My grandmother was born in Austria and when I visited there this summer I felt an immediate connection. When I had my first bite of apple strudel, it triggered a flood of memories. The last time I ate apple strudel was when I was a child and my grandma made it. I posted a photo of the apple strudel on Facebook and my cousin asked, “Is grandma in the kitchen?” Apparently I was not the only one with fond memories of grandma. And yet it was the post by my older sister that warmed my heart. She shared that when she left for school in the morning she remembered my mother and grandmother lining the floor under the dining room table with newspaper and covering the table for strudel making. When she returned after school they were just finishing. I ate strudel every chance I could on my recent trip and remembered my grandma with each bite.
Memories can be especially hard to come by when you are young when a loved one dies. I know because I was just 11 when my father died and my memories of him are fleeting at best. I always loved to hear stories about my dad but I grew up in a time when people felt uncomfortable talking about the deceased. I was not savvy enough to solicit stories and all my storytellers are now gone and their stories silenced.
One of my friends died when her daughter was 13. The daughter is now 22 and actively requests stories from her mom’s friends. I have lots to share and I have taken to doling them out. I think they are more meaningful one at a time so I craft a story using Microsoft Word® and then copy and paste it in an email to my friend’s daughter. This exchange is meaningful to us both. I get a chance to revisit special moments with a dear friend and make her beloved daughter happy to learn another facet about her mom; a positive experience all-around.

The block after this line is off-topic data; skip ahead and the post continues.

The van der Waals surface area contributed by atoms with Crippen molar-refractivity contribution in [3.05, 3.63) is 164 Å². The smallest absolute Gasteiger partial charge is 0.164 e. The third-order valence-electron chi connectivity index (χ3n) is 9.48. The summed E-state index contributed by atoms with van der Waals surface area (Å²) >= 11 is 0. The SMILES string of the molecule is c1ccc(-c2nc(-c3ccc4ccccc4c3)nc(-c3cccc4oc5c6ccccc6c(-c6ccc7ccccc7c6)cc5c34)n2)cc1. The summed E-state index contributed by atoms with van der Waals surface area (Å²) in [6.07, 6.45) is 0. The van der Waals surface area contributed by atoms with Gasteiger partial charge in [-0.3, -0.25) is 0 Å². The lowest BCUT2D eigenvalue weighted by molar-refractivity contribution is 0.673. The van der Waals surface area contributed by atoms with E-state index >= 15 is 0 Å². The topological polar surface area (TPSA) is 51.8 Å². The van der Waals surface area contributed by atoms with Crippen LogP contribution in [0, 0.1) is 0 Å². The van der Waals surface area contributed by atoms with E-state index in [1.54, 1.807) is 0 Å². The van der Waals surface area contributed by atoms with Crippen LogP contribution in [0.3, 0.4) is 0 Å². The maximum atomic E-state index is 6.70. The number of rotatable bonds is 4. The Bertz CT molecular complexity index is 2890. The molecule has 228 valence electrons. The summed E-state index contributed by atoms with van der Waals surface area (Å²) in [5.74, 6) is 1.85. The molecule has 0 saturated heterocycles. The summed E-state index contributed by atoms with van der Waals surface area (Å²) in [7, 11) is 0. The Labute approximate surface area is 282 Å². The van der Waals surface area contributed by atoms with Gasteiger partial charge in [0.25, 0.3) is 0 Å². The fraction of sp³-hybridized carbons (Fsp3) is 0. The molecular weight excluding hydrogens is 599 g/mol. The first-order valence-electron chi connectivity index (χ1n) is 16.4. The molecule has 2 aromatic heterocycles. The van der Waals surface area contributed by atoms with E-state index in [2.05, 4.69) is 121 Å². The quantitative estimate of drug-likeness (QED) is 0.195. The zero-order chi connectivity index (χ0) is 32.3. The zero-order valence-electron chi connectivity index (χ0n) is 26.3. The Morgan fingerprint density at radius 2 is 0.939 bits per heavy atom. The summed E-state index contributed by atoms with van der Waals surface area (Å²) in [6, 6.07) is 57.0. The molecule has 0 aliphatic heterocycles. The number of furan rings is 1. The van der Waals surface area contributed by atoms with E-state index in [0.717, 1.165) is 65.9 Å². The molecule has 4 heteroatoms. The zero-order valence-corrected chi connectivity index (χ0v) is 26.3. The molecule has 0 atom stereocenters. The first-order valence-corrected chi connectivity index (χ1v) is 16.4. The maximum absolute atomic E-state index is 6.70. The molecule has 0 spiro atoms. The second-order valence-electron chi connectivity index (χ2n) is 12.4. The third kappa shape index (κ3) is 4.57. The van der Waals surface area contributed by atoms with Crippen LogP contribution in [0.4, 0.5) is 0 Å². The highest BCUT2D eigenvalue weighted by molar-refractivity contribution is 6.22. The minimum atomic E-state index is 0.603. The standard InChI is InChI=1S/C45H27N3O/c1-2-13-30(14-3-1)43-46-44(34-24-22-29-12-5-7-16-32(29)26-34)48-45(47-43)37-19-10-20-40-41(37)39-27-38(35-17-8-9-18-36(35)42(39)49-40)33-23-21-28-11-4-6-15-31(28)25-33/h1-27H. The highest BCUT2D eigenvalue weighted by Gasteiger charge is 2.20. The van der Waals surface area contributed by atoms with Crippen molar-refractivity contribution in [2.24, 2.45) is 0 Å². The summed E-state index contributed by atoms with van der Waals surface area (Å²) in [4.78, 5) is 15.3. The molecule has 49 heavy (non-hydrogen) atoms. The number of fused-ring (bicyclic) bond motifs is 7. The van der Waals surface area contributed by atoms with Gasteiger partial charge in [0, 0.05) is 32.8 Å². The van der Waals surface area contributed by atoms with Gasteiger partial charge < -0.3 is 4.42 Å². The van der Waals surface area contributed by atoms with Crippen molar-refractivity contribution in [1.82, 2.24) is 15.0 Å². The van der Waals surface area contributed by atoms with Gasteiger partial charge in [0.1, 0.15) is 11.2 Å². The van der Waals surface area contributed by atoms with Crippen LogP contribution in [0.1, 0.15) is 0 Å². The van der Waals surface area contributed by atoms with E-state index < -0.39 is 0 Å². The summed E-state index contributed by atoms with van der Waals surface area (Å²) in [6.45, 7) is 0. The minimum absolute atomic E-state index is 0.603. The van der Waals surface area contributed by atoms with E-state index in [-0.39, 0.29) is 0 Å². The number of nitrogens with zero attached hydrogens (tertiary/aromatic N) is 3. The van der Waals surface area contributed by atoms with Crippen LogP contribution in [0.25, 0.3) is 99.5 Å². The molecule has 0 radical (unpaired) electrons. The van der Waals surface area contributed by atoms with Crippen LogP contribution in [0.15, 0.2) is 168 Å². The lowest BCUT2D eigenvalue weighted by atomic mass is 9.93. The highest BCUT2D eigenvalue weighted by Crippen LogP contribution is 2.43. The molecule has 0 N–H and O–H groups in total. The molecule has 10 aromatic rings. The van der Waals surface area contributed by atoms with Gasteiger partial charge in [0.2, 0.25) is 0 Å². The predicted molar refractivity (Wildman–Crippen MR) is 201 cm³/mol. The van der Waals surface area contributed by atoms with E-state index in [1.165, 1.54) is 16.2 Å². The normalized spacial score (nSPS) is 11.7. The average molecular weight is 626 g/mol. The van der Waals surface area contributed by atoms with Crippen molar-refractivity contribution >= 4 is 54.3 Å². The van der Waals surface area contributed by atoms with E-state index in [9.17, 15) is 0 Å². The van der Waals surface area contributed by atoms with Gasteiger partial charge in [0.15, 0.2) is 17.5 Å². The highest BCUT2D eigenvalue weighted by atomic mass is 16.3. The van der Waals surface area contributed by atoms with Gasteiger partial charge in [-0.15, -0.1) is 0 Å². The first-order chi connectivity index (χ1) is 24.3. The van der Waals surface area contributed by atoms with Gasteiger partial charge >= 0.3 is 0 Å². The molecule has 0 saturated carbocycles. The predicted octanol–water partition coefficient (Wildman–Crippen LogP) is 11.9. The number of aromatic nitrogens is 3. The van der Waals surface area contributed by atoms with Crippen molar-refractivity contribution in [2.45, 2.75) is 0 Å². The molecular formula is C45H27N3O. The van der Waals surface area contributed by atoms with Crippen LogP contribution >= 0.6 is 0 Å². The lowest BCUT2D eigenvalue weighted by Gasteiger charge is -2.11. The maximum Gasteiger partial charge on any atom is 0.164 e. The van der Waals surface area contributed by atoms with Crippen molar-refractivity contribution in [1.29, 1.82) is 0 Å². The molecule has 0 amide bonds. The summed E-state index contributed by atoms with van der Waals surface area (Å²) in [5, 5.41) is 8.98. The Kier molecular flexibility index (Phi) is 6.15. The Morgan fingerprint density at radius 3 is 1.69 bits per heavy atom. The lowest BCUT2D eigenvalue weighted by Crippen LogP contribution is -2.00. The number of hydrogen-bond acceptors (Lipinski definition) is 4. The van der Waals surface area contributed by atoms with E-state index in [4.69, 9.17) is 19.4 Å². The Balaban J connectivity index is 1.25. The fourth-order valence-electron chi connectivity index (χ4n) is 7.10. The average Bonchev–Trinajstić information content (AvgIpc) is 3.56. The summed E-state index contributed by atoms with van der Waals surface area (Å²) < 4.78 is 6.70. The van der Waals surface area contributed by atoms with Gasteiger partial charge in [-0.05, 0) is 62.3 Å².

You may also have a treasure trove of memories just waiting to share. Why keep them to yourself if it might make someone feel really good? If you’re unsure, ask first if they would like to hear a story. It is not often that we get a chance to make a difference; so what are you waiting for?
Robbie Miller Kaplan is an author who writes from a unique perspective as a mother who has lost two children. She has written How to Say It When You Don't Know What to Say, a guide to help readers communicate effectively when those they care about experience loss, now at a reduced price for e-books for "Illness & Death," "Suicide," "Miscarriage," "Death of a Child," "Death of a Stillborn or Newborn Baby," "Pet Loss," "Caregiver Responsibilities," "Divorce" and "Job Loss." All titles are in Amazon's Kindle Store.
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